# Maya

The Maya (MAH-yuh or MEYE-uh) civilization existed in Southern Mexico and northern Central America between from A.D. 300 to 900. Its population totaled 5-16 million people.

The Maya have been called the "Greeks of the New World" by many historians. The Maya had some knowledge of mathematics, astronomy, ritual ball games for entertainment, and the use of their complex written language. Unlike Europeans at the time, the Maya had developed the concept of zero.

The Maya used a yearly solar calendar that was fairly precise, using 18 months and 20 days per month, with five additional unlucky days at the end, which totals to 365 days. The Maya did not take into account the additional 1/4 day, which we take into account through leap year, because it was not important for them. They additionally had a 260 day ritual calendar which worked in conjuction with the 365 day calendar to create a 52-year cycle. They also used a Long Count calendar which counts the number of days since the creation of the world on August 13, 3113 BC. This calendar returns to zero in 2012, which has caused an Apocalypse scare. However, this stems from a misunderstanding of the calendar, because the calendar is generally abbreviated to 5 places, when in reality there are over 40, so the calendar will continue after this date. The calendar is written with five numbers with a period between each, such as 5.4.3.2.1. Each of the numbers between the period represents a place, since the Maya number system was base-20. In this date, for example, the 1 represents 1 days, the 2 represents 2*20 days, the 3 represents 3*360 days, the 4 represents 4*7,200 and the 5 represents 5*144,000. Each digit except the second (2) and the last (5) goes to 19 before returning to zero. The second only goes to 18 and the last only goes to 13. The original date for the world was 13.0.0.0.0, which will be the same date on December 21, 20012, and the reason for the Apocalypse scare.

The Maya were politically formed similarly to the Greek city-states. Each city was politically independent and ruled by a king who had multiple wives. Each king had a ceremonial center containing temple pyramids, ball courts and stelae, which are tall stone statues containing a portrait on one side and glyphs on the other. Some cities politically controlled other sites, as Copan controlled Quirigua until a revolt in which the people of Quirigua beheaded the ruler of Copan, Waxaklahun Ub'a K'awiil, or 18 Rabbit. The four major sites are Palenque, Tikal, Calakmul and Copan. Later, Chichen Itza was built, but this site was built after the collapse of many others. For food, the Maya grew maize (corn), squash and beans. Like American Indians the Maya had no coins or paper money, but sometimes traded in cacao (chocolate) beans, shells or other goods. The Maya, unlike the Aztecs and the Olmec, had a system of writing based on the use of hieroglyphs, but like the Aztecs built stepped temple-pyramids which had small temples on top.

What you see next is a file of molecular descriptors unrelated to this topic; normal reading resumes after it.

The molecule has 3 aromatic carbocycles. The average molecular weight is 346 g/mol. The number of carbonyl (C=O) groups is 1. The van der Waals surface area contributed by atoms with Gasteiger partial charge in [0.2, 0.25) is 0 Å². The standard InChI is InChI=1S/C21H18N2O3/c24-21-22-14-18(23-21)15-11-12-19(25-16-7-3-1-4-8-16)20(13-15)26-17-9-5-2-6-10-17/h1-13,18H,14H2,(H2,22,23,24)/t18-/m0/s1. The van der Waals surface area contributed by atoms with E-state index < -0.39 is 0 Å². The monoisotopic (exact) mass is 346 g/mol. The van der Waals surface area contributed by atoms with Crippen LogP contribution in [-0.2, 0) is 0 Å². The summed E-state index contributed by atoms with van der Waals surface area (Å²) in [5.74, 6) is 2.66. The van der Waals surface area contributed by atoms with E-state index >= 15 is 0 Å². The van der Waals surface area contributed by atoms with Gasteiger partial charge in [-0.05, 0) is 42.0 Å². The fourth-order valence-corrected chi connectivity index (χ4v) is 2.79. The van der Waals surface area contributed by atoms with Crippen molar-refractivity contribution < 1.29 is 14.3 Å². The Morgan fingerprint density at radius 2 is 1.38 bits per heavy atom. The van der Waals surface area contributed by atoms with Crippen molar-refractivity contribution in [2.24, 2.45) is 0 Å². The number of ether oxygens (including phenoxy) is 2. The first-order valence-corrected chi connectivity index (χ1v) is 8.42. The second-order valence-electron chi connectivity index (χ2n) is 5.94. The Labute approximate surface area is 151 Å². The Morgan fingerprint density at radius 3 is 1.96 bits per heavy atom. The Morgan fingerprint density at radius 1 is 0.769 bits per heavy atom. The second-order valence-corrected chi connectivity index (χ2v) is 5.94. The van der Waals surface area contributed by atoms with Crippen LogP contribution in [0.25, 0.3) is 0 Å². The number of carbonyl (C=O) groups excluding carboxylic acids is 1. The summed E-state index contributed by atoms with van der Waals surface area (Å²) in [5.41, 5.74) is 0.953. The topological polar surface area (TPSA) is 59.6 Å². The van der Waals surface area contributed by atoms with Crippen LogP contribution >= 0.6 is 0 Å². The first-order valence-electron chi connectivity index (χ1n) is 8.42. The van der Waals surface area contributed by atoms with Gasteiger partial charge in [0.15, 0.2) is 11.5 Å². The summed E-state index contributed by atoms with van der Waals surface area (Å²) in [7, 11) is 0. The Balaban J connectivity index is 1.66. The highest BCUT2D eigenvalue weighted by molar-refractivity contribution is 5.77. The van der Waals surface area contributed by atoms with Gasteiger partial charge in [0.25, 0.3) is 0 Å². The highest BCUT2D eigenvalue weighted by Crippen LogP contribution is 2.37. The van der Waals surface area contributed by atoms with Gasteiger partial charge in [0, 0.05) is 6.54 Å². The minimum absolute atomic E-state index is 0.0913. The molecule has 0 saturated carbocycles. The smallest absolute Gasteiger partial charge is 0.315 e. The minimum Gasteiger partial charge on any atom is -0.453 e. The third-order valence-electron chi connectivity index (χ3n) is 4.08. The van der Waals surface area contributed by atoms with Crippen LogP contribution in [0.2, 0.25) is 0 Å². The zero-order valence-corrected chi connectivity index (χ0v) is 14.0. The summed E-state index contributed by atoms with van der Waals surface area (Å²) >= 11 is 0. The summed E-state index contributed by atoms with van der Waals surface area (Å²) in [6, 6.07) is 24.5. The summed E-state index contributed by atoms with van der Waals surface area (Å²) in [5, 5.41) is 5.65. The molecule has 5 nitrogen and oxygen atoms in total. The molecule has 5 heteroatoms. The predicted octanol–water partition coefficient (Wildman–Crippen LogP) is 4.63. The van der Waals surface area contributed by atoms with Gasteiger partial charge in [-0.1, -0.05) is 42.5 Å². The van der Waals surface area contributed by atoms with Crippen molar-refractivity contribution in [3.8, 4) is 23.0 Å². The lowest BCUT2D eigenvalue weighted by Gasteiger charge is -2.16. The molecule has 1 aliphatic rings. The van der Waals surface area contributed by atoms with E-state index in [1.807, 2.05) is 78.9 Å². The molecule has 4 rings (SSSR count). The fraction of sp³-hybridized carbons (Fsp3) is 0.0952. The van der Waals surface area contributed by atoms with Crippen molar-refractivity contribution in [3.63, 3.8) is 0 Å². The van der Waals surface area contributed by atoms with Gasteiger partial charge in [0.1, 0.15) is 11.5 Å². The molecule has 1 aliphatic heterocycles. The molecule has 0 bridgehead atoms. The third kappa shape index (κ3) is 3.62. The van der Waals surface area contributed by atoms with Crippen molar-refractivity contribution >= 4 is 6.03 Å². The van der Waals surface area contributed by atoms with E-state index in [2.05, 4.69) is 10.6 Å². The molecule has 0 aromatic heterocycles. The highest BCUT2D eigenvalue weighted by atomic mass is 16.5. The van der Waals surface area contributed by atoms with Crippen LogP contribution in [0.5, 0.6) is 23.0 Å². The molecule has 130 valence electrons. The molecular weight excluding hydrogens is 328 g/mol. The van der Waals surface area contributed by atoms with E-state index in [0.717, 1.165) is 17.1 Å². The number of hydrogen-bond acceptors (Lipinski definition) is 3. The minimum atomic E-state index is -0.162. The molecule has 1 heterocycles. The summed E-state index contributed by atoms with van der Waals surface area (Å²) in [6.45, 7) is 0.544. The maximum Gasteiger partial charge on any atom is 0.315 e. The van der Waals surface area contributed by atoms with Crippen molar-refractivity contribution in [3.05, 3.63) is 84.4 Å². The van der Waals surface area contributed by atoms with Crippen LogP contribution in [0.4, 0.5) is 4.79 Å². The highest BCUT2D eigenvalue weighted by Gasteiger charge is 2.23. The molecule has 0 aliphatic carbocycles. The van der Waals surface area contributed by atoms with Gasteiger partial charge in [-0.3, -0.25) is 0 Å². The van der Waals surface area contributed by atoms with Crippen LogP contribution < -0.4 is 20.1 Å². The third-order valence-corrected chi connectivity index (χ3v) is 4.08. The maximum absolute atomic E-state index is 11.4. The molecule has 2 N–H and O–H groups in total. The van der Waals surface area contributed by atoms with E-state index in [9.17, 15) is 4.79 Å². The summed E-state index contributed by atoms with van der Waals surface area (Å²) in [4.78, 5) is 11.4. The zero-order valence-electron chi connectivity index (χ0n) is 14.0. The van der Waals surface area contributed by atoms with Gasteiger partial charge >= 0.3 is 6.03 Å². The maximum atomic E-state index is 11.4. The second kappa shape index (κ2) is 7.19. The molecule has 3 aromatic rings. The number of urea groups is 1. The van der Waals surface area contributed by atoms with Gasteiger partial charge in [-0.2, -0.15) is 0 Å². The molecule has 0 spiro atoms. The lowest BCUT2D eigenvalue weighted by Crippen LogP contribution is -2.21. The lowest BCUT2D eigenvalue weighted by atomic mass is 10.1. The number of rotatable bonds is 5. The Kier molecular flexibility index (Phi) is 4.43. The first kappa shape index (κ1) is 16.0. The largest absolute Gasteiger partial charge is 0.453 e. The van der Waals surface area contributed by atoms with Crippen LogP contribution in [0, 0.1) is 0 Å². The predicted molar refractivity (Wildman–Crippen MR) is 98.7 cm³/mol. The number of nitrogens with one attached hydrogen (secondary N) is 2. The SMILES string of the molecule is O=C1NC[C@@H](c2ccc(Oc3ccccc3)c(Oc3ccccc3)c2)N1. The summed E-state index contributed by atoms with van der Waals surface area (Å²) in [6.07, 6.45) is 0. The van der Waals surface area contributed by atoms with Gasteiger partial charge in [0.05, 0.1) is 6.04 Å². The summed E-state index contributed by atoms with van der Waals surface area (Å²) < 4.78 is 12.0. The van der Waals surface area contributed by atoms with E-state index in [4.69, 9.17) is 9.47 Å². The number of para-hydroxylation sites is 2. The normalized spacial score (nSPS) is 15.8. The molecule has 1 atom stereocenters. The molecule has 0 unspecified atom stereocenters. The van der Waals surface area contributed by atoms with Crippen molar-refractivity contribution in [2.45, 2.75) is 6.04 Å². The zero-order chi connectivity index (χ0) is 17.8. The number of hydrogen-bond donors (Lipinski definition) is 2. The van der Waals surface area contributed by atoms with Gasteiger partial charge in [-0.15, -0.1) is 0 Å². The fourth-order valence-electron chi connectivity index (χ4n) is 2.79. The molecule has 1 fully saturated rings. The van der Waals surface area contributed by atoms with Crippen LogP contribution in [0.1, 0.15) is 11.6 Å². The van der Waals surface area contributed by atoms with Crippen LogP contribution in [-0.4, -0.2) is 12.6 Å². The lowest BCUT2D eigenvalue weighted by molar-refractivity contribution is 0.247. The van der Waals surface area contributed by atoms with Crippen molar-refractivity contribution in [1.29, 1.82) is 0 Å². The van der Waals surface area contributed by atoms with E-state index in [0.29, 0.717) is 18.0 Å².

The Maya religion was polytheistic and the Maya "appeased the gods" by engaging in human sacrifice and autosacrifice. Autosacrifice and the use of hallucinogenic drugs were important to the Maya religion because they allowed the use of visions, which the Maya used to speak to their ancestors. The Maya believed in creation as explained in their religious text named the "Popol Vuh." Wealthy women enjoyed some rights in the society, and in some cases were Queen when there was no male heir. The Maya wrote accordion-fold, bark paper books called codices. There are only 4 known in existence today, which are in museums in Europe. The Spanish burned Mayan books because they believed the books to be anti-Christian.

The reason for the decline of the Mayan civilization is not completely understood, but seems to be related to the destruction of the natural environment. The Maya needed trees to make stucco to cover their pyramids, which lead to erosion, which led to insufficient crops, which led the Maya to build more temples, which continued the cycle. Mayan cities were abruptly abandoned in the 800s. After this point, the Maya civilization became small villages, and today 4 million people still speak the Mayan language.